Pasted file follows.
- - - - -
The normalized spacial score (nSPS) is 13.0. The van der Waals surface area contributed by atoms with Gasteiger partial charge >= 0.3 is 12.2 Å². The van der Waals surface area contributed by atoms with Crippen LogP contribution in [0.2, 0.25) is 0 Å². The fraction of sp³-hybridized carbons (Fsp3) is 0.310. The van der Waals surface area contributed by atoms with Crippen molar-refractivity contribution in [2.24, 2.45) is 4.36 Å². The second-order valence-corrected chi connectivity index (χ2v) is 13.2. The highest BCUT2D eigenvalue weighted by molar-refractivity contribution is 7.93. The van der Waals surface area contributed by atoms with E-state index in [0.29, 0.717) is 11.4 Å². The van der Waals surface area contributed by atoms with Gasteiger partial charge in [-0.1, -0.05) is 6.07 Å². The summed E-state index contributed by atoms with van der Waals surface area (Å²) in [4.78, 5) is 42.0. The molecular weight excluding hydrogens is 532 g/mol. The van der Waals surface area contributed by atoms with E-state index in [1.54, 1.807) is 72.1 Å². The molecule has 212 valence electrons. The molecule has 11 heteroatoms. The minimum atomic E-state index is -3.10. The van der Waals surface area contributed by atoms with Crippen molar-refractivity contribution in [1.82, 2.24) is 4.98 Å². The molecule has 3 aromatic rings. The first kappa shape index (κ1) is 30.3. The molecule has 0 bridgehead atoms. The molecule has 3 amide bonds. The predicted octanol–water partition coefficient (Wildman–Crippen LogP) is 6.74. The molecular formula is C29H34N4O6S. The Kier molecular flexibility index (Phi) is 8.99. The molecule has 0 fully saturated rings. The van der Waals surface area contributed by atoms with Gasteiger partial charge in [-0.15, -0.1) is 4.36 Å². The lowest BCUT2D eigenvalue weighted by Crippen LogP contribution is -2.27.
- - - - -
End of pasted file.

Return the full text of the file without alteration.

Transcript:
The normalized spacial score (nSPS) is 13.0. The van der Waals surface area contributed by atoms with Gasteiger partial charge >= 0.3 is 12.2 Å². The van der Waals surface area contributed by atoms with Crippen LogP contribution in [0.2, 0.25) is 0 Å². The fraction of sp³-hybridized carbons (Fsp3) is 0.310. The van der Waals surface area contributed by atoms with Crippen molar-refractivity contribution in [2.24, 2.45) is 4.36 Å². The second-order valence-corrected chi connectivity index (χ2v) is 13.2. The highest BCUT2D eigenvalue weighted by molar-refractivity contribution is 7.93. The van der Waals surface area contributed by atoms with E-state index in [0.29, 0.717) is 11.4 Å². The van der Waals surface area contributed by atoms with Gasteiger partial charge in [-0.1, -0.05) is 6.07 Å². The summed E-state index contributed by atoms with van der Waals surface area (Å²) in [4.78, 5) is 42.0. The molecular weight excluding hydrogens is 532 g/mol. The van der Waals surface area contributed by atoms with E-state index in [1.54, 1.807) is 72.1 Å². The molecule has 212 valence electrons. The molecule has 11 heteroatoms. The minimum atomic E-state index is -3.10. The van der Waals surface area contributed by atoms with Crippen molar-refractivity contribution in [1.82, 2.24) is 4.98 Å². The molecule has 3 aromatic rings. The first kappa shape index (κ1) is 30.3. The molecule has 0 bridgehead atoms. The molecule has 3 amide bonds. The predicted octanol–water partition coefficient (Wildman–Crippen LogP) is 6.74. The molecular formula is C29H34N4O6S. The Kier molecular flexibility index (Phi) is 8.99. The molecule has 0 fully saturated rings. The van der Waals surface area contributed by atoms with Gasteiger partial charge in [-0.15, -0.1) is 4.36 Å². The lowest BCUT2D eigenvalue weighted by Crippen LogP contribution is -2.27.